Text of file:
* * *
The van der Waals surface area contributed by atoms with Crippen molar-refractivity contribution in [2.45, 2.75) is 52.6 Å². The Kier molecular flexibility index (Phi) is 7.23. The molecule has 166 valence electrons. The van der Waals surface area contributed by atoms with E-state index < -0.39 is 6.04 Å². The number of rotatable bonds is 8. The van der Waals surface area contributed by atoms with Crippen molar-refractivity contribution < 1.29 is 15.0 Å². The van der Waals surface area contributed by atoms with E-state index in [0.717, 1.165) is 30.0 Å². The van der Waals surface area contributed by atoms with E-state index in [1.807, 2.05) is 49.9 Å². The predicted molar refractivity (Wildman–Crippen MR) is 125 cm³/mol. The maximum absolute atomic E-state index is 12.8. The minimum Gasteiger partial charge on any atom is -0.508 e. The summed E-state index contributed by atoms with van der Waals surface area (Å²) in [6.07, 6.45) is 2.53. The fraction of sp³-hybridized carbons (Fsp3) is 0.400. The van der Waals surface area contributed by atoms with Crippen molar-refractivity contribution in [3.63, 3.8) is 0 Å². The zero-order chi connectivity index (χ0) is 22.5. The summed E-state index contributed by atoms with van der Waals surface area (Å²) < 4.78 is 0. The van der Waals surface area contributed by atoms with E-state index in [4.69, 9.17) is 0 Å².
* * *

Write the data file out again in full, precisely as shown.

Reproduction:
The van der Waals surface area contributed by atoms with Crippen molar-refractivity contribution in [2.45, 2.75) is 52.6 Å². The Kier molecular flexibility index (Phi) is 7.23. The molecule has 166 valence electrons. The van der Waals surface area contributed by atoms with E-state index < -0.39 is 6.04 Å². The number of rotatable bonds is 8. The van der Waals surface area contributed by atoms with Crippen molar-refractivity contribution < 1.29 is 15.0 Å². The van der Waals surface area contributed by atoms with E-state index in [0.717, 1.165) is 30.0 Å². The van der Waals surface area contributed by atoms with E-state index in [1.807, 2.05) is 49.9 Å². The predicted molar refractivity (Wildman–Crippen MR) is 125 cm³/mol. The maximum absolute atomic E-state index is 12.8. The minimum Gasteiger partial charge on any atom is -0.508 e. The summed E-state index contributed by atoms with van der Waals surface area (Å²) in [6.07, 6.45) is 2.53. The fraction of sp³-hybridized carbons (Fsp3) is 0.400. The van der Waals surface area contributed by atoms with Crippen molar-refractivity contribution in [3.63, 3.8) is 0 Å². The zero-order chi connectivity index (χ0) is 22.5. The summed E-state index contributed by atoms with van der Waals surface area (Å²) < 4.78 is 0. The van der Waals surface area contributed by atoms with E-state index in [4.69, 9.17) is 0 Å².